How the Baseball Hall of Fame can solve its 'character clause' issue

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There won't be any new plaques in Cooperstown this year after no player met the 75 percent voting threshold required for election to the Baseball Hall of Fame.

There are several players on the ballot whose resumes would normally make them shoe-ins, but in many cases — like those of Barry Bonds, Roger Clemens, Sammy Sosa, and Manny Ramirez — allegations or proof of performance enhancing drug use have stymied their path to baseball immortality. And then there's Curt Schilling, who came closer than anyone to getting in Tuesday. Schilling isn't tied to steroids, but his controversial public persona and political stances have complicated his case (he's asking to be removed from the ballot next year, though it's unclear if the request can or will be granted.)

Those may certainly be valid reasons not to vote for someone, but the voters, who are members of Baseball Writers' Association of America, still face criticism for their choices, and the current focus on the Hall of Fame's "character clause" seems to have sapped the joy from the process, to the point that 14 voters simply submitted blank ballots.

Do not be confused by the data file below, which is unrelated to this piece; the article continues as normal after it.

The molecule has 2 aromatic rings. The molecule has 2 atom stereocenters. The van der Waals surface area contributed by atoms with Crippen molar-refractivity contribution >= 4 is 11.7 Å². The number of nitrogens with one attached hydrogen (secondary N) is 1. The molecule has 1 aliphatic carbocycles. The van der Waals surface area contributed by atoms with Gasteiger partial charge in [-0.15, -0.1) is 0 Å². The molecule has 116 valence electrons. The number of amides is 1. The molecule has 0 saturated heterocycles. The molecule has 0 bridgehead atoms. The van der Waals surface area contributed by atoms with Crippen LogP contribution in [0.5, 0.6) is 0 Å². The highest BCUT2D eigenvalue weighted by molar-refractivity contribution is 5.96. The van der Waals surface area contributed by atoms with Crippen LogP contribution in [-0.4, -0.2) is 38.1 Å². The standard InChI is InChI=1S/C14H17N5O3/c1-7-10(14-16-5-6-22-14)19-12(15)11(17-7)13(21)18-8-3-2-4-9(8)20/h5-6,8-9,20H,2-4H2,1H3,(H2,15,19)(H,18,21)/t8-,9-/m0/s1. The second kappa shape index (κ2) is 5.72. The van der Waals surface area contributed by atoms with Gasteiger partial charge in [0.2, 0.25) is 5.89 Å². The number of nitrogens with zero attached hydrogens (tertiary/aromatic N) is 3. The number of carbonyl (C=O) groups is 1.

So, ESPN's Buster Olney has an idea — instead of making writers the gatekeepers, forcing them alone to make complex, weighty, and personal judgments on ethics, the Hall of Fame itself could apply the character clause and declare which players warrant a place in its halls regardless of their on-field accomplishments.

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